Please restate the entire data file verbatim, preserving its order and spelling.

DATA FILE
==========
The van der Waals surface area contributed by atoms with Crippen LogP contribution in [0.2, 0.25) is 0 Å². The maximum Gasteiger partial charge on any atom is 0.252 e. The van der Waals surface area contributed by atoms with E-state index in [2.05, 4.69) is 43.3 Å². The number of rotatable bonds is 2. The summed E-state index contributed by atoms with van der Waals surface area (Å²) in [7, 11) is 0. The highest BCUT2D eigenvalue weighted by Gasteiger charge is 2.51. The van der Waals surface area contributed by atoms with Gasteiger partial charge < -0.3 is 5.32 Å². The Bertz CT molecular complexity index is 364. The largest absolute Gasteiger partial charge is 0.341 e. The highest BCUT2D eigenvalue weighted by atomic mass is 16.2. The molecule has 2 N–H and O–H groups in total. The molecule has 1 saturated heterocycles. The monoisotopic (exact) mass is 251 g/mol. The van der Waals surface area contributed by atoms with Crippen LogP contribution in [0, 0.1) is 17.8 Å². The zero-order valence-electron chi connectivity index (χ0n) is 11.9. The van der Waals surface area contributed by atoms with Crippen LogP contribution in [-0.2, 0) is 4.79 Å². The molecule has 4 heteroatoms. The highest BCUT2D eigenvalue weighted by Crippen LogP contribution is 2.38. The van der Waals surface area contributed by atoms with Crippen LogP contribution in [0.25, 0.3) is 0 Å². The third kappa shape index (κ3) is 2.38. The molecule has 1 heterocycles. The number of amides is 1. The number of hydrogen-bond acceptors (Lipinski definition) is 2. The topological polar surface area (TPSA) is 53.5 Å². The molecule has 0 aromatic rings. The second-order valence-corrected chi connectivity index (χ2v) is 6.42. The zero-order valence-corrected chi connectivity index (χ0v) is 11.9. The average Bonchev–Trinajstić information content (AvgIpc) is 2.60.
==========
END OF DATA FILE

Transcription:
The van der Waals surface area contributed by atoms with Crippen LogP contribution in [0.2, 0.25) is 0 Å². The maximum Gasteiger partial charge on any atom is 0.252 e. The van der Waals surface area contributed by atoms with E-state index in [2.05, 4.69) is 43.3 Å². The number of rotatable bonds is 2. The summed E-state index contributed by atoms with van der Waals surface area (Å²) in [7, 11) is 0. The highest BCUT2D eigenvalue weighted by Gasteiger charge is 2.51. The van der Waals surface area contributed by atoms with Gasteiger partial charge < -0.3 is 5.32 Å². The Bertz CT molecular complexity index is 364. The largest absolute Gasteiger partial charge is 0.341 e. The highest BCUT2D eigenvalue weighted by atomic mass is 16.2. The molecule has 2 N–H and O–H groups in total. The molecule has 1 saturated heterocycles. The monoisotopic (exact) mass is 251 g/mol. The van der Waals surface area contributed by atoms with Crippen LogP contribution in [0, 0.1) is 17.8 Å². The zero-order valence-electron chi connectivity index (χ0n) is 11.9. The van der Waals surface area contributed by atoms with Crippen LogP contribution in [-0.2, 0) is 4.79 Å². The molecule has 4 heteroatoms. The highest BCUT2D eigenvalue weighted by Crippen LogP contribution is 2.38. The van der Waals surface area contributed by atoms with Crippen LogP contribution in [0.25, 0.3) is 0 Å². The third kappa shape index (κ3) is 2.38. The molecule has 1 heterocycles. The number of amides is 1. The number of hydrogen-bond acceptors (Lipinski definition) is 2. The topological polar surface area (TPSA) is 53.5 Å². The molecule has 0 aromatic rings. The second-order valence-corrected chi connectivity index (χ2v) is 6.42. The zero-order valence-corrected chi connectivity index (χ0v) is 11.9. The average Bonchev–Trinajstić information content (AvgIpc) is 2.60.